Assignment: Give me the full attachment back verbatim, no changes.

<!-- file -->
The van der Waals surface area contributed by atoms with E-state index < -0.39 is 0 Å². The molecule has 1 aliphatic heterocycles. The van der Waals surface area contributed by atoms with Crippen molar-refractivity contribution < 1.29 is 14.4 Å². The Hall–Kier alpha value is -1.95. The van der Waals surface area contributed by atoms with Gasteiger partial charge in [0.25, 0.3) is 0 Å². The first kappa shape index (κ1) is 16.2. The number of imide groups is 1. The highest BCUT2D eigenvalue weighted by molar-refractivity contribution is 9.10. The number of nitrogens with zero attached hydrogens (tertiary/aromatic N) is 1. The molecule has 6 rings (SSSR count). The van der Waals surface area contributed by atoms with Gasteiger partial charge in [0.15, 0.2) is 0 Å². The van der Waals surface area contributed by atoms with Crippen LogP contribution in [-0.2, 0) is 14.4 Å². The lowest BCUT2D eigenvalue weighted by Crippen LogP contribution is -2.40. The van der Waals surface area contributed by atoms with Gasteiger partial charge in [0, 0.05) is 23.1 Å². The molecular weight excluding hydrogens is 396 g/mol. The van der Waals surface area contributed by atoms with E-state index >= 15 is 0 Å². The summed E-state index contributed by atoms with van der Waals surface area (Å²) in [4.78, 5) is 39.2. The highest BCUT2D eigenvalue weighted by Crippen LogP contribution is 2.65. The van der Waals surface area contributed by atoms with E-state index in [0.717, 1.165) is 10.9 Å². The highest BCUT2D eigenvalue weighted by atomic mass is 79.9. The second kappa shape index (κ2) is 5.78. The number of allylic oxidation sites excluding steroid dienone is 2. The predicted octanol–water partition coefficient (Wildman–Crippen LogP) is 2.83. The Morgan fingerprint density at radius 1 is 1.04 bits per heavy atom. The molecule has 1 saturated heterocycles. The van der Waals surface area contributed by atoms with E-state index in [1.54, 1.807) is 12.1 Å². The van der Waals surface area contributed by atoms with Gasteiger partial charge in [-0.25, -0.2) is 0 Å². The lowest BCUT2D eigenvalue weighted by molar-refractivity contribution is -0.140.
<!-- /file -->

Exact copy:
The van der Waals surface area contributed by atoms with E-state index < -0.39 is 0 Å². The molecule has 1 aliphatic heterocycles. The van der Waals surface area contributed by atoms with Crippen molar-refractivity contribution < 1.29 is 14.4 Å². The Hall–Kier alpha value is -1.95. The van der Waals surface area contributed by atoms with Gasteiger partial charge in [0.25, 0.3) is 0 Å². The first kappa shape index (κ1) is 16.2. The number of imide groups is 1. The highest BCUT2D eigenvalue weighted by molar-refractivity contribution is 9.10. The number of nitrogens with zero attached hydrogens (tertiary/aromatic N) is 1. The molecule has 6 rings (SSSR count). The van der Waals surface area contributed by atoms with Gasteiger partial charge in [0.15, 0.2) is 0 Å². The van der Waals surface area contributed by atoms with Crippen LogP contribution in [-0.2, 0) is 14.4 Å². The lowest BCUT2D eigenvalue weighted by Crippen LogP contribution is -2.40. The van der Waals surface area contributed by atoms with Gasteiger partial charge in [0, 0.05) is 23.1 Å². The molecular weight excluding hydrogens is 396 g/mol. The van der Waals surface area contributed by atoms with E-state index >= 15 is 0 Å². The summed E-state index contributed by atoms with van der Waals surface area (Å²) in [4.78, 5) is 39.2. The highest BCUT2D eigenvalue weighted by Crippen LogP contribution is 2.65. The van der Waals surface area contributed by atoms with E-state index in [0.717, 1.165) is 10.9 Å². The highest BCUT2D eigenvalue weighted by atomic mass is 79.9. The second kappa shape index (κ2) is 5.78. The number of allylic oxidation sites excluding steroid dienone is 2. The predicted octanol–water partition coefficient (Wildman–Crippen LogP) is 2.83. The Morgan fingerprint density at radius 1 is 1.04 bits per heavy atom. The molecule has 1 saturated heterocycles. The van der Waals surface area contributed by atoms with E-state index in [1.54, 1.807) is 12.1 Å². The van der Waals surface area contributed by atoms with Gasteiger partial charge in [-0.25, -0.2) is 0 Å². The lowest BCUT2D eigenvalue weighted by molar-refractivity contribution is -0.140.